Tuesday, January 16News For London

News

Holi: Not just a Hindu festival anymore

Holi: Not just a Hindu festival anymore

Culture, International, News
Celebrating the advent of spring, the festival of Holi has evolved from being just a Hindu festival to being celebrated in different parts of the world. By Sohini Sinha, Sub-Editor: Tara Mearsheimer This year Festival of Colours Tour will take place on 12th September at the Olympic Park,with tickets available from 21st March 2015. Started in 2012, Maxim Derenko, from the press office explains the inspiration behind this concert: “Our inspiration behind the celebration is that we really love the idea behind it. We love the core elements of the festival which are for us: equality, mutual tolerance and respect. We love all the happy people attending the festival - the joy can be seen in their eyes. Everybody is celebrating so peacefully.” Festival of Colours Tour, owned and o
Women of the World Festival plans to wow again

Women of the World Festival plans to wow again

Culture, International, News
With International Women’s Day round the corner, WOW Festival week seeks to recognize woman empowerment through a series of talks, workshops and performances. Reporter: Sohini Sinha. Multimedia Reporter & Sub-editor: Alex Xi Zhang   Southbank Centre’s WOW – Women of the World Festival applauds the achievements of women and girls, and looks at the obstacles they face across the world. Celebrating its 5th year, the festival is being observed from 1 March to 8 March 2015 at the Southbank Centre. The highlight of the first day: a debate of Can porn empower women hosted by Jane Garvey for BBC Radio 4's Woman's Hour, discussed whether porn is responsible for twisting perception of women today or is it just a reflection of how women are actually seen. The panel had a range of pr
Women leading the way in fight against racism in football

Women leading the way in fight against racism in football

News, Sport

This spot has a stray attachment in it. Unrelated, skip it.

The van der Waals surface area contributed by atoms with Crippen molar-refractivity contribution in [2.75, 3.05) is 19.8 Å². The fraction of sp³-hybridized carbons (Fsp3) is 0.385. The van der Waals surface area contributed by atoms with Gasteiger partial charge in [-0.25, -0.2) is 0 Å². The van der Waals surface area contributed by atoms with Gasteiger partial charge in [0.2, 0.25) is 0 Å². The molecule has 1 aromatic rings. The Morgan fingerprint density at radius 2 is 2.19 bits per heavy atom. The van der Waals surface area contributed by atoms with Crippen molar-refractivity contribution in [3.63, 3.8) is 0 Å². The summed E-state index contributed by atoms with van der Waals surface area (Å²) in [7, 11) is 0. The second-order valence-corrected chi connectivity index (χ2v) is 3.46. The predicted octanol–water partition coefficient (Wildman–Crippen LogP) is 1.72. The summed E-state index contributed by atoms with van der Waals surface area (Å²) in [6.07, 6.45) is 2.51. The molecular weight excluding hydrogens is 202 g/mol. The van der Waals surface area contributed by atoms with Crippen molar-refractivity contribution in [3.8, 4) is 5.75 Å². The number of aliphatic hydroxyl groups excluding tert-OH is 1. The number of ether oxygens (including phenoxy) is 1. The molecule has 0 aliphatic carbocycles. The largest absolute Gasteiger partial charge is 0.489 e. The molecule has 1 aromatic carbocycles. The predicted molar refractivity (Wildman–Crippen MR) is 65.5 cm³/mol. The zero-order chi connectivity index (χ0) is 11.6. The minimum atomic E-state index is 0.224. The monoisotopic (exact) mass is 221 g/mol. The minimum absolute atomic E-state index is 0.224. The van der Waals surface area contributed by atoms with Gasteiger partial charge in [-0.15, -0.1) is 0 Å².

A new Women’s Super League season kicks off in March. Kait Borsay looks at whether the women’s game has the same issues with racism as its male counterpart, after two incidents of racism from Chelsea fans were reported in just one week. Reporter: Kait Borsay Sub-editor: Sonal Gupta The women’s game, set to gain more exposure this summer with the Women's World Cup in Canada, does not suffer at the hands of racism like its male counterpart. Kick it Out, the anti-discrimination body, told Westminster World they “haven't had any incidents of racism within women or girls football at any level this season.” In a month where Chelsea fans have seen their first piece of silverware since the return of Jose Mourinho, supporters of the club have been tainted by accusations of racism. Film fo

How a free two hour training can make your cycling safer

Harrow, News, Student, Video
Bike accidents are increasingly common on London's streets. But that is not necesary: London by Cycle tells you how cycling can be a safer and a happier experience for everyone. By Qiwei Wang, subbed by Tara Mearsheimer According to new Department for Transport figures released at the end of last month, one cyclist is involved in a road traffic accident every two hours in Greater London. London Cycling Campaign is trying to dispel people’s fear of cycling through their actions in London universities. “We offer free cycle training in most of the boroughs in London, it’s a two hour personal session with a cycle instructor,” said Diego Marando, a cycle instructor, “people will feel more confident and relaxed on road after this training and learn more about some useful cycling skills.”
Learning to love books counters low literacy levels

Learning to love books counters low literacy levels

Culture, News
World Book Day encourages a love of reading in all ages to counter low literacy levels in the UK. Report by Steff Humm and Amie Filcher. Sub edited by Tanya Geddes. Literacy in England has become a cause for concern, according to a report from the Office of National Statistics (ONS) that states that in 2011/12, 15 per cent of the working age population (5.1 million people) were at or below the literacy levels expected of an 11 year old. World Book Day (WBD) is an organisation that tries to counter this statistic by promoting reading as a fun activity in schools. The initiative annually provides book tokens for each child and encourages educators to share their love of reading through engaging activities. "The main aims of World Book Day are to get children excited about, and encourage...